The pons resides inferior to the midbrain. It has an anterior convexity where the middle, superior, and inferior cerebellar peduncles arise posteriorly. These peduncles are the main channels to the cerebellum and allow the relay of information between the structures. The trigeminal nerve arises from the anterolateral surface of the pons.
The medulla is the region of the brainstem inferior to the pons. It gives rise to numerous cranial nerves. On either side of the anterior midline, lie the pyramids, which allow the corticospinal tract to descend into the spinal cord. Lateral to the pyramids, we find the olives. They contain the superior and inferior olivary nuclei. The superior is involved in the perception of sound whereas the inferior mainly has a role in cerebellar motor learning. The inferior olive is further divided into the primary olivary nucleus, the dorsal accessory olivary nucleus, and the medial accessory olivary nucleus.The medulla also contains the vital respiratory centres.
Other important regions
The thalamus is the gateway to the cerebral cortex; it is the major sensory relay station of the brain. The two thalami are said to kiss across the third ventricle, resulting in the thalamic interconnexus. The lateral geniculate and medial geniculate nuclei are important nuclei that receive visual and auditory information respectively, before it is sent to the primary cortex of their respective senses.
This is the region of the brain that lies anterior and inferior to the thalami. It releases small concentrations of hormones that stimulates the pituitary gland to release hormones. These hormones enter the bloodstream and influence the endocrine organs of the body e.g. thyroid gland, adrenal gland, gonads etc.
This is the master endocrine gland of the human body. It sits in the sella turcica (meaning Turkish saddle, which it resembles). The anterior and posterior clinoid processes of the skull project around it, giving it the appearance of a four post bed. The sella turcica is subdural; found between the arachnoid mater and dura mater. The pituitary gland has an anterior and posterior lobe where each have their distinct functions.
The anterior lobe releases the majority of the hormones, which are:
- growth hormone
- luteinizing hormone
- follicle stimulating hormone
- thyroid stimulating hormone
- adrenocorticotropin releasing hormone
The posterior lobe releases only two hormones; oxytocin and vasopressin.
This structure is named after what is resembles; a seahorse when seen in cross section. It is involved in the formation of episodic memories, emotions (as part of the limbic system), and spatial navigation. Since it lies adjacent to the parahippocampal gyrus in the medial temporal lobe, it is also important in declarative memory formation. Medial to the hippocampus proper, we have the dentate gyrus (named after its resemblance to a tooth). The hippocampus proper continues under the dentate gyrus, and here is called the subiculum. Finally, the entorhinal cortex is continuous with the subiculum and resides in the medial temporal lobe. These structures play a role in the hippocampal formation.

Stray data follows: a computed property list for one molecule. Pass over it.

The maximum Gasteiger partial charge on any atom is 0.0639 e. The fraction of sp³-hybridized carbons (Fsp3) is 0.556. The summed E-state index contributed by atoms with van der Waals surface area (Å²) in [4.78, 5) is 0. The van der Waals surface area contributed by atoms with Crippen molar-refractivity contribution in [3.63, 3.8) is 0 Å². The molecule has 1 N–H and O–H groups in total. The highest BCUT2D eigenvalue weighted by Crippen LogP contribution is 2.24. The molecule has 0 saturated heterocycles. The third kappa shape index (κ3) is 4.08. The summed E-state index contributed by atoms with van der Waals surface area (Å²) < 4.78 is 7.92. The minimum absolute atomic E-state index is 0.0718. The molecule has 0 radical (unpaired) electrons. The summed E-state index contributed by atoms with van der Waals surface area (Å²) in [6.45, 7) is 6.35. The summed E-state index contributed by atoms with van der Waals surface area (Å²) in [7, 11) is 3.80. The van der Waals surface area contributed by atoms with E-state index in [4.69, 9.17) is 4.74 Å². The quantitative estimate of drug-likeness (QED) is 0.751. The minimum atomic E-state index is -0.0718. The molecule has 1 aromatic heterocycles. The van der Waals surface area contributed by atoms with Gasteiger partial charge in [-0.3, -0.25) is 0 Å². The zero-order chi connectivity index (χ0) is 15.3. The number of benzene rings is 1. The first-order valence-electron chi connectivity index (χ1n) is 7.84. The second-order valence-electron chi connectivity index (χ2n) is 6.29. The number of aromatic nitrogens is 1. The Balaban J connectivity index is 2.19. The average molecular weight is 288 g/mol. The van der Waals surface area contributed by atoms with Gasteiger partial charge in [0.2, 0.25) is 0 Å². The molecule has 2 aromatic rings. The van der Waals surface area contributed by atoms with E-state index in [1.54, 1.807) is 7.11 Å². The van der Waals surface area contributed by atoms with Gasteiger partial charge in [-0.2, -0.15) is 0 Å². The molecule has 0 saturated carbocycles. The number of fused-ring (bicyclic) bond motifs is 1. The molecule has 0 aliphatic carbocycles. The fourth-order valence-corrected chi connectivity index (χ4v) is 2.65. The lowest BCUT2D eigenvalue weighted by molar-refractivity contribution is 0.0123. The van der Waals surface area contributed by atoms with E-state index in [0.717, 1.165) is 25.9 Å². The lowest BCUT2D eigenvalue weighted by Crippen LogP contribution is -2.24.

This is the ‘danger detector’ and lies anterior to the hippocampus in the medial temporal lobe. It receives the olfactory input and also receives descending cortical input.
Papez circuit and the limbic systemThis is said to be the main pathway for the control of emotional expression. The loop involves the parahippocampal gyrus, which sends information to the entorhinal cortex in the medial temporal lobe. This then sends information to the subiculum via the hippocampus. The subiculum then connects with the mammillary bodies via the fornix, and then sends the information onto the anterior thalamic nucleus via the mammillothalamic tract. This then send the information to the cingulate gyrus (the anterior part of the cingulum), via the internal capsule. The cingulum is a ribbon-like strip of neural tissue that wraps around the corpus callosum. It is then able to send the information back to the parahippocampal gyrus to form the circuit.
These are nuclei that lie in the deep in the cerebral cortex, and have a role in cognition, movement, and emotion. The caudate nuclei (involved in the motor loop) lie in the wall of the third ventricle; along their course they form a large c-shape in profile. It lies superolateral to the thalamus in cross section.
The motor component is known as the corpus striatum, and consists of the putamen, globus pallidus interna and externa. In cross section, the putamen appears like to ice-cream in a cone, with the globus pallidus interna and externa forming the cone. The internal capsule separates the thalami from the motor nuclei. If you can see the thalamus, it is the posterior limb of the internal capsule. If you can’t see the thalamus, it is the anterior limb of the internal capsule. The subthalamic nuclei and substantia nigra (the pleasure centre) lie inferior to the thalamus, in the brainstem.